I have several number one and high ranking pages in all the major Japanese search engines with a .com.au domain.

If you use the following META tag in all your Japanese pages it could help in getting indexed with Japanese SE's.

<META HTTP-EQUIV="content-type" CONTENT="text/html;charset=x-sjis">

[url=www.webmasterworld.com/forum21/193.htm]It appeared to help me[/url]


 9:39 am on Apr 22, 2001 (gmt 0)

I think you're quite right.

I've been promoting non-english domains primary in Europe, and I've always followed these rules-of-thumb:

If you have the local domain extension - great!
If not, always use the apropriate Meta languange/character tag. Not all engines support it, but those who do can determine the language with ease.

I was wondering about the Asian engines - is it worth the effort to create localized content and SEO for a non-asian based company? Is the volume of searches large enough?

The population is very large, and more and more people are getting online, so I would guess so, but it would be great with some hands on experience :)


 10:56 am on Apr 27, 2001 (gmt 0)

Gorufu: "If you use the following META tag in all your Japanese pages it could help in getting indexed with Japanese SE's.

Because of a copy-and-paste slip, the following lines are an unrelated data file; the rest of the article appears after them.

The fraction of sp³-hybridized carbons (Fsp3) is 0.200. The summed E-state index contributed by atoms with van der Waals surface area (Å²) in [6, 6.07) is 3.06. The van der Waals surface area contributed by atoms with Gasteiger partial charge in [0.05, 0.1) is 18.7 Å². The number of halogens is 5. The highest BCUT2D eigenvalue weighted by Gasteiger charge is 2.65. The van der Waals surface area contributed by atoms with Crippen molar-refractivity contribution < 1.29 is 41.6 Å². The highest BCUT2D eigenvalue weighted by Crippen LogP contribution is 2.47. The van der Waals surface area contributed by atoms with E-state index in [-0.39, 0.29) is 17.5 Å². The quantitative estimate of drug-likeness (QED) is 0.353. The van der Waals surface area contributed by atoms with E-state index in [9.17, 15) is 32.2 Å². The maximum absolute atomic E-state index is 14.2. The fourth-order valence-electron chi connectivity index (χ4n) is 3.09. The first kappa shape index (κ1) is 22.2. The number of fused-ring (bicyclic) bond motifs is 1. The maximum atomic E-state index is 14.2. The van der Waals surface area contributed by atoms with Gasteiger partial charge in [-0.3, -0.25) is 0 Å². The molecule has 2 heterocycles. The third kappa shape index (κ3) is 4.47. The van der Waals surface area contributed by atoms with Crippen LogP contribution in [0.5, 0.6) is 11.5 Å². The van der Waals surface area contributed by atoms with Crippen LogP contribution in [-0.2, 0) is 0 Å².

<META HTTP-EQUIV="content-type" CONTENT="text/html;charset=x-sjis">"

I've just received the Japanese translation of our site...we were going to produce it using utf-8 (unicode)...is this going to be a problem for either Japanese users or search engines?


 1:03 pm on Apr 27, 2001 (gmt 0)

Eric, I will have a look at your Japanese pages if you post or send me a sticky email with the URL's.

We use Japanese Windows for all our Japanese translations because we found compatibility problems with Netscape Navigator and some email programs when using utf-8 (unicode) or Microsoft's GlobalIME.

Japanese GlobalIME pages usually appear as question marks in Netscape and mail was corrupted when retrieved through Netscape. I can fix the question mark problem but the email was a disaster.

utf-8 has similar problems with Netscape where the text appears as small squares. There appears to be no problems displaying Japanese text with IE, but the source code was not Japanese text and it was illegible in Notepad.

Also there could be some problems getting utf-8 and GlobalIME pages indexed with SE's that are using Linux/Apache servers. They won't find any meaningful Japanese text.

If you use Japanese GlobalIME to send email with Outlook Express and the person receiving the email does not use Outlook Express, the mail will be corrupted. One of my customers found out the hard way.

We found these problems when using Japanese Windows 95 so there could be problems for some Japanese users.

I have not tested with Window 98/2000 but the results will probably be the same.

Bill, I will be interested in hearing your thoughts and experiences.


 1:22 pm on Apr 27, 2001 (gmt 0)


I was wondering about the Asian engines - is it worth the effort to create localized content and SEO for a non-asian based company? Is the volume of searches large enough?

I'm not sure what you mean by localized content. It is very important to have content relating to the products you are marketing. Some local content from the area that you are marketing can be beneficial in attracting visitors.